On its surface, interviews can be quite an anxious process for children. But if handled smartly, cracking an interview can become a piece of cake.
When it comes to interviews, two of the most underrated questions in an interview setup are Contributing and Abstract Questions. They may look quite easy to answer, but tackling them the right way is very important. Let’s first start by understanding what contributing questions and abstract questions are.
Contributing questions are basically when the interviewer asks “What can you contribute to our company?” This type of question allows the interviewers to understand more about the children’s personal approach when it comes to working with others, the strength of their work ethic, and their personality.
How to answer these questions is very tricky, but here are a few things you can make your children try out:
- Use a concrete example – With the help of relevant examples, your child can explain how they are planning on using their skills. They can even go on and provide examples, how in the past they have done this or any successes they might have had.
- Discuss your skills rather than stating them – Rather than stating skills how they are stated in the resume, children can try to make a discussion as to how these skills were of use by them in the past.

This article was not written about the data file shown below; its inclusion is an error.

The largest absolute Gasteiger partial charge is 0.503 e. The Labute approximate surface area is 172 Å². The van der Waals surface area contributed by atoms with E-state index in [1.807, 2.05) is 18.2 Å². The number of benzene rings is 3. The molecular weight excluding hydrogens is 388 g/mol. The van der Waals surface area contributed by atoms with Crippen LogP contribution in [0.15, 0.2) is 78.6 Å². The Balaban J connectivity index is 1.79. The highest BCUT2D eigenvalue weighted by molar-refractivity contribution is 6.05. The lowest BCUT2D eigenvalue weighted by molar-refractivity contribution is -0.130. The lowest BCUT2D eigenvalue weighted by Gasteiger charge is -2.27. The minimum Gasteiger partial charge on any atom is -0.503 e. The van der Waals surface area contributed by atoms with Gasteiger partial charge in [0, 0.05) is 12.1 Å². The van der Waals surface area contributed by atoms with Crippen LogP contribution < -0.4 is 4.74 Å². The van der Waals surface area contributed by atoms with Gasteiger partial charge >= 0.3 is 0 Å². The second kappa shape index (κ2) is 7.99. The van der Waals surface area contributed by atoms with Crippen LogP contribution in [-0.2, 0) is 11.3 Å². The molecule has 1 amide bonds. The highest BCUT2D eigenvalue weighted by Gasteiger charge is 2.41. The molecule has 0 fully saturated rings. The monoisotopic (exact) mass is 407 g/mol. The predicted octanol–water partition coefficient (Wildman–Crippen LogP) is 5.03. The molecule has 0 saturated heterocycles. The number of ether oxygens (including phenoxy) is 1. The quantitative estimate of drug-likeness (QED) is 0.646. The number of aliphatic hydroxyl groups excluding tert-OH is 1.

Abstract questions are the questions that are meant to derail candidates from their mindset of rehearsed questions. Their responses to such questions can reveal new insights into the candidate’s personality, instincts, and soft skills.
Abstract questions can look like the following:
“Describe yourself in one word.”
“How do you define success?”
“Why are you memorable?”
How do you answer such questions in an Interview?
When it comes to answering abstract questions, there are no right or wrong answers. Just a few things that children should keep in mind, such as research. Make sure your child researches the company or the university values beforehand. When addressing questions like “what does success mean to you?” one way of making a good first impression is if the answer has a bit of customization that matches their values. So if your child is interviewing for an ivy league university, then including values on the lines of hard work, discipline and focus would help.
You may also like to read: Body Language Tips for Different Types of Interviews
Something even more important
What you will most of the time focus on while preparing your child for an interview is their academic knowledge, skills, and experiences, rather than their public speaking skills, confidence, and body language. While academic knowledge, no doubt, does play quite an important role, how your child will put that information across is more important and holds a greater weightage. This becomes even more necessary when it comes to questions that are away from the academic jargon and are more personal in nature.
Needless to say that one should prepare before an interview but how we prepare for it matters. It is important to work smartly and understand all the different scenarios and questions we might land up within an interview. And practice it out so that you can attend to the correct way of delivering your answer, using the right words as well as good body language.